B A question of why time dilates and what is described by it

PeroK

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Wow. This totally confuses me. So I see your watch running slower than mine, and your see mine running slower than yours. What time are they each showing upon my return?
Appreciate the clarification, though still confused. How do the two clocks in relative motion "know" they can never reunite?
You can't really learn much by asking such questions based on no clear understanding of the scenario or the basis on which arguments are being made. Understanding time dilation, differential ageing and SR (Special Relativity) require you to sit down and take the concepts one at a time: reference frames, the constancy of the speed of light, clock synchronisation, time dilation for a clock moving in some reference frame etc.

Eventually, you can quite happily disentangle these apparent paradoxes, but you really need to begin at the beginning.
 
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You can't really learn much by asking such questions based on no clear understanding of the scenario or the basis on which arguments are being made. Understanding time dilation, differential ageing and SR (Special Relativity) require you to sit down and take the concepts one at a time...
Yeah. What he said.
 
They do not know. Two clocks that are separating inertially, never to reunite behave in all ways identically to two clocks that are separating, and will at some future point be subject to accelerations so that they will eventually reunite.
Thanks, I've read the Twin Paradox link, still pretty fuzzy what with Doppler & acceleration effects all tossed into the thought experiment. (The Enterprise, I believe had some sort of "intertial dampeners" for instantaneous velocity which I'd want to apply to this obviously well traveled topic).
 

Orodruin

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The Enterprise, I believe had some sort of "intertial dampeners" for instantaneous velocity which I'd want to apply to this obviously well traveled topic)
You would do well to separate science fiction from actual science.
 
You would do well to separate science fiction from actual science.
Wasn't suggesting it's "science" or doable, only trying to frame a thought experiment. Q: given I view your clock flashing slower, and you mine, whose (as in which of ours) does a 3rd frame's observer view as running slower?
 

Orodruin

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Wasn't suggesting it's "science" or doable, only trying to frame a thought experiment. Q: given I view your clock flashing slower, and you mine, whose does a 3rd frame's observer view as running slower?
And the answer is that it depends on the state of motion of the two of you relative to that observer.
 

Mister T

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To use a metaphore, one can describe the Earth's orbit using pure math describing it as an ellipses. But that math alone can't tell you why Earth moves that way.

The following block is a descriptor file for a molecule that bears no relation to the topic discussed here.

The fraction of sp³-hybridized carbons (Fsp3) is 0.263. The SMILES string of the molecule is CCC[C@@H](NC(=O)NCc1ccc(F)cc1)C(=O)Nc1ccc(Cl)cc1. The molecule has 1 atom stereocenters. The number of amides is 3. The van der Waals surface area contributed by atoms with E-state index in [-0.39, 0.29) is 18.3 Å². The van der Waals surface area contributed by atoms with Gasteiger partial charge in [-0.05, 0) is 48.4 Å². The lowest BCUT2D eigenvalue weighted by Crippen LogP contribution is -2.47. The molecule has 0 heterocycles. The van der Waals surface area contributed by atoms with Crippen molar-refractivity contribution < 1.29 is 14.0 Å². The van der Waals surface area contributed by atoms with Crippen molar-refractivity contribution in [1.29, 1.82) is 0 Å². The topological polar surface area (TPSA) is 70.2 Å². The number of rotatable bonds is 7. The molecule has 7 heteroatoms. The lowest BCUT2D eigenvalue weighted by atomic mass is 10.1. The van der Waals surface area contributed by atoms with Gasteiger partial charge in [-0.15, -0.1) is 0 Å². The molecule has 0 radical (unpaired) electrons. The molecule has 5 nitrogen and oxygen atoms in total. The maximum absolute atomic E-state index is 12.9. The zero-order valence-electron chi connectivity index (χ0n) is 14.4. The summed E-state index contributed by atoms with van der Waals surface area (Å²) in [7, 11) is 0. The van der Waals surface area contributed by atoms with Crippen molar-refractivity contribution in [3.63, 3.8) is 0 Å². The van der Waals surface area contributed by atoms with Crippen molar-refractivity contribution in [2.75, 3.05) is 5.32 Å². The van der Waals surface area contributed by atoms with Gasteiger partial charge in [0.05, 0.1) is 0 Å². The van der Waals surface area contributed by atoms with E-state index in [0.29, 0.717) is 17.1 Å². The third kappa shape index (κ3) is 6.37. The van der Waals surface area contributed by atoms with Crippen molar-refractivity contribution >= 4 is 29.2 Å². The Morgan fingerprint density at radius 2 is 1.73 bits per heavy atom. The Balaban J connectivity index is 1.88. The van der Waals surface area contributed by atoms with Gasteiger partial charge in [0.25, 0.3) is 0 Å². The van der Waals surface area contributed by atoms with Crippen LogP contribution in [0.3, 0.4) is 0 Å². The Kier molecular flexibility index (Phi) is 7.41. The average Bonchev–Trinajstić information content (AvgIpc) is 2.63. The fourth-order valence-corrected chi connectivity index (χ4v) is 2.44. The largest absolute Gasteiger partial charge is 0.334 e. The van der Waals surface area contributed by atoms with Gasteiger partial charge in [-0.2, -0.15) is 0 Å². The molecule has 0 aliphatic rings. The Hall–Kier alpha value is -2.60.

Agreed. But let's see where this takes us ...

Pure math won't reveal the existance of gravity in this, instead, you need to expand your view and start looking at other aspects of Earth and other celestial bodies, namely the sun, or have some other insight to figure out gravity. In this, gravity is part of why Earth has that orbit and not some other orbit.
Gravity can be used to explain why the orbit is an ellipse by pointing to two particular properties of gravity. One, that the force is directed towards the sun and two that the strength of the force is inversely proportional to the square of the distance to the sun.

So in one sense something is accomplished because we've used math to explain how ellipses follow from gravity. But in another sense we are no further along because we are still left with your original query. Namely, why does gravity have that particular direction and that particular dependence on distance to the sun. And we can go on with another explanation that uses math to explain how that follows from something deeper. But we are then still left with wondering why the deeper thing is true.

Likewise, relativity is the math of the result, it tells us how to predict things, but it doesn't tell us why things happen that way, and that is what I'm wondering.
Special relativity is more than just math. It's a complete explanation of, for example, time dilation. And it explains, using math, how time dilation follows from the two postulates.

So if you want to know why time dilates it's because of the two postulates: equivalence of inertial reference frames and invariance of light speed.

You are of course still left wondering why all reference frames are equivalent and why the speed of light is the same in all reference frames. Those things can be explained in terms of deeper reasons, but that has nothing to do with special relativity itself. Special relativity makes no attempt at explaining why the postulates are true, it simply explains how things will behave given the validity of the postulates. and it's the experimental verification of those conclusions that gives us faith in the validity of those postulates.

There is no known experiment you can perform to distinguish between a state of rest and a state of uniform motion. That seems to be a fundamental feature of our universe and the fact that time dilates is a consequence.
 
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Wasn't suggesting it's "science" or doable, only trying to frame a thought experiment.
Yes, but the problem is that framing actual physics scenarios using fiction is likely to lead you to misunderstandings and wrong answers. Best to stick with reality.
 

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